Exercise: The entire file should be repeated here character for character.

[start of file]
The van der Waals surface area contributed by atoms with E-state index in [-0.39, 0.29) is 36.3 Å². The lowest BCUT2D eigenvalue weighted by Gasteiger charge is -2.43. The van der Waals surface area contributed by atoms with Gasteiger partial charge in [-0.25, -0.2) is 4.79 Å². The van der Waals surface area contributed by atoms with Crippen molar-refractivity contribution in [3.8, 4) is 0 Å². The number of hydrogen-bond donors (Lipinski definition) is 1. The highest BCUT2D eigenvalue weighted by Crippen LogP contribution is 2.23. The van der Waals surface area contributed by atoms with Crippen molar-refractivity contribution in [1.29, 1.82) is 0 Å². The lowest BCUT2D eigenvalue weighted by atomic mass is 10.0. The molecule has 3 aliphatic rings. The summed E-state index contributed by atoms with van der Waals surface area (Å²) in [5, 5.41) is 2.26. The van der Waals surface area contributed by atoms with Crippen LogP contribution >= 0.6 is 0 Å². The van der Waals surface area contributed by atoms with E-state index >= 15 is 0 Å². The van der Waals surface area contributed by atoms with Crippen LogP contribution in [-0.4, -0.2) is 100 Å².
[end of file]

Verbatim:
The van der Waals surface area contributed by atoms with E-state index in [-0.39, 0.29) is 36.3 Å². The lowest BCUT2D eigenvalue weighted by Gasteiger charge is -2.43. The van der Waals surface area contributed by atoms with Gasteiger partial charge in [-0.25, -0.2) is 4.79 Å². The van der Waals surface area contributed by atoms with Crippen molar-refractivity contribution in [3.8, 4) is 0 Å². The number of hydrogen-bond donors (Lipinski definition) is 1. The highest BCUT2D eigenvalue weighted by Crippen LogP contribution is 2.23. The van der Waals surface area contributed by atoms with Crippen molar-refractivity contribution in [1.29, 1.82) is 0 Å². The lowest BCUT2D eigenvalue weighted by atomic mass is 10.0. The molecule has 3 aliphatic rings. The summed E-state index contributed by atoms with van der Waals surface area (Å²) in [5, 5.41) is 2.26. The van der Waals surface area contributed by atoms with Crippen LogP contribution >= 0.6 is 0 Å². The van der Waals surface area contributed by atoms with E-state index >= 15 is 0 Å². The van der Waals surface area contributed by atoms with Crippen LogP contribution in [-0.4, -0.2) is 100 Å².